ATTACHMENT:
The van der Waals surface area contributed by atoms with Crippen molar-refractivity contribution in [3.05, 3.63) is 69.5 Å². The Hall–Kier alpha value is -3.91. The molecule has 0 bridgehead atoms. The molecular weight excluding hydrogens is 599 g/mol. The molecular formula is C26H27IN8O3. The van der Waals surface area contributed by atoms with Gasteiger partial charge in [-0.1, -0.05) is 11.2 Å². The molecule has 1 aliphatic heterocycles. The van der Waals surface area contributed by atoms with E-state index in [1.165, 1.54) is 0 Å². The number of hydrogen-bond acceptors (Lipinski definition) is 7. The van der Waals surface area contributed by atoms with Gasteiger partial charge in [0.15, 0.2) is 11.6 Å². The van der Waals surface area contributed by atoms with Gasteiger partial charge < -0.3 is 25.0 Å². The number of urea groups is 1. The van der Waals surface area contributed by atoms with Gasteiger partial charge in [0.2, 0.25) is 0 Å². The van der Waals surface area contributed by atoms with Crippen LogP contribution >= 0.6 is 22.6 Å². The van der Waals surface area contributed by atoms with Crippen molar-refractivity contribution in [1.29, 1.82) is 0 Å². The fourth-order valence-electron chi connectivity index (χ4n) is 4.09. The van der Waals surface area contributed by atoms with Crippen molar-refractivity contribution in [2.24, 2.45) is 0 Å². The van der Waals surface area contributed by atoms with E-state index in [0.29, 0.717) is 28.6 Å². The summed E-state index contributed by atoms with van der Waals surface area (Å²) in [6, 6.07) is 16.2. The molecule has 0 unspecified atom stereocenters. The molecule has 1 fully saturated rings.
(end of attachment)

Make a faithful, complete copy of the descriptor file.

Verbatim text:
The van der Waals surface area contributed by atoms with Crippen molar-refractivity contribution in [3.05, 3.63) is 69.5 Å². The Hall–Kier alpha value is -3.91. The molecule has 0 bridgehead atoms. The molecular weight excluding hydrogens is 599 g/mol. The molecular formula is C26H27IN8O3. The van der Waals surface area contributed by atoms with Gasteiger partial charge in [-0.1, -0.05) is 11.2 Å². The molecule has 1 aliphatic heterocycles. The van der Waals surface area contributed by atoms with E-state index in [1.165, 1.54) is 0 Å². The number of hydrogen-bond acceptors (Lipinski definition) is 7. The van der Waals surface area contributed by atoms with Gasteiger partial charge in [0.15, 0.2) is 11.6 Å². The van der Waals surface area contributed by atoms with Gasteiger partial charge < -0.3 is 25.0 Å². The number of urea groups is 1. The van der Waals surface area contributed by atoms with Gasteiger partial charge in [0.2, 0.25) is 0 Å². The van der Waals surface area contributed by atoms with Crippen LogP contribution >= 0.6 is 22.6 Å². The van der Waals surface area contributed by atoms with Crippen molar-refractivity contribution in [1.29, 1.82) is 0 Å². The fourth-order valence-electron chi connectivity index (χ4n) is 4.09. The van der Waals surface area contributed by atoms with Crippen molar-refractivity contribution in [2.24, 2.45) is 0 Å². The van der Waals surface area contributed by atoms with E-state index in [0.29, 0.717) is 28.6 Å². The summed E-state index contributed by atoms with van der Waals surface area (Å²) in [6, 6.07) is 16.2. The molecule has 0 unspecified atom stereocenters. The molecule has 1 fully saturated rings.